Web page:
At Lullabot, while working for a client's project, we assign resolved tickets to other bots for peer review. This process has turned out to be very effective in helping knowledge share, improving our coding standards and doing general QA (note: this does not exclude an external QA test).
Most of the backend and frontend developers at Lullabot have good knowledge of all sort of best practices, whether it is from Drupal.org, JQuery, Compass, AngularJS or any technology that we use. Whenever we need to solve a problem we think what is the standard and most effective way of solving this?.
When a project has been developed following coding standards and relying in third party code as much as possible, it is much more probable that new people joining the project will understand its APIs and be able to start coding without extra help, which minimizes the time someone spends on reading the quirks and custom logic that a project has. Similarly, if other company retakes the project later on, the same rule applies: they will know where the logic is; their assumptions will most probably be correct and they won't have to spend much time evaluating the overall complexity of the site.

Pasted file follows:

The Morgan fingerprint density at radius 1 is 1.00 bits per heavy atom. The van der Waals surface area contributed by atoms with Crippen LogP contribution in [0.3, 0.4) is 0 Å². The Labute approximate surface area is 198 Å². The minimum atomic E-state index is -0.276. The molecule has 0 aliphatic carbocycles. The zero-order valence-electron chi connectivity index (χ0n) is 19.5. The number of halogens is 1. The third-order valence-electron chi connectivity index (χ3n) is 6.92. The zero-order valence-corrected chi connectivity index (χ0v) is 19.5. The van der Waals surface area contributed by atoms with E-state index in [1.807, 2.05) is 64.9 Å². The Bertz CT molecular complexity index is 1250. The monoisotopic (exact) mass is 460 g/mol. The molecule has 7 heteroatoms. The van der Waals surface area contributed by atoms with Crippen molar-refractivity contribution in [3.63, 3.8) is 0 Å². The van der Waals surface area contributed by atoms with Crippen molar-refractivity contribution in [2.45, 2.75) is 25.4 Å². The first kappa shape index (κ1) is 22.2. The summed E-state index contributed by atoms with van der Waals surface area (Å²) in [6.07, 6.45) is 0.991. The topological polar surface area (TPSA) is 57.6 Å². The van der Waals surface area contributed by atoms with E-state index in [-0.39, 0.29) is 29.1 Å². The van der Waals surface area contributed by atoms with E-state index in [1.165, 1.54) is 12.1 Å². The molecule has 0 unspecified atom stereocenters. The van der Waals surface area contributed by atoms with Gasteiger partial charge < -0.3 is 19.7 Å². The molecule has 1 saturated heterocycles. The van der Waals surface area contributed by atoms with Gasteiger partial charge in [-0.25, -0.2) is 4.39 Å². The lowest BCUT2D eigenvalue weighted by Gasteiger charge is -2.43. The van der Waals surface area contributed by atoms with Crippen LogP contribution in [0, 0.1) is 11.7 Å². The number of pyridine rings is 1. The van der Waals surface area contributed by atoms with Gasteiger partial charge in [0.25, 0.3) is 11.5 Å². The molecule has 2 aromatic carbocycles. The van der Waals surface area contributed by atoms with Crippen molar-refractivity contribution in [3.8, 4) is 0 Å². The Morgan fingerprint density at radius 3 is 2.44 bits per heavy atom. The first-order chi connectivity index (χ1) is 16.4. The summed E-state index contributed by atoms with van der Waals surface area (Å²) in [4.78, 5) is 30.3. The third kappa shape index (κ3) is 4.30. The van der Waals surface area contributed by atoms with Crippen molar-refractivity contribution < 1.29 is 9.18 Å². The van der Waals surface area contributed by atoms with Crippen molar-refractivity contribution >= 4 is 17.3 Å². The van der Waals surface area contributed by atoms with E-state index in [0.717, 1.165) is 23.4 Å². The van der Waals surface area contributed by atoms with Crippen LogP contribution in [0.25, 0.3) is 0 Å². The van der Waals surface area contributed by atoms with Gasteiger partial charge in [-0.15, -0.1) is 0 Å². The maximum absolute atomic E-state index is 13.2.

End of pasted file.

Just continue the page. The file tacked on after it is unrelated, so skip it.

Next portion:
How can I learn Drupal's Coding Standards?
All of these docs are at Drupal.org. Here are links to them:
There are also guides available for each role within a team:
How can I learn all the above?
The amount of information at the above links may be overwhelming. The best way to learn them is to get involved in the Community
. Depending on your skills there are different ways to start. The more you participate in contributed modules and core, the more you will understand how Drupal works and the more you will learn from the great and friendly minds which are behind it and which will review your code and give you tips to improve it. Take it as a hobby, a place where you learn for free and are also helping to improve a tool you use.
Looking forward for seeing you in the issue queues!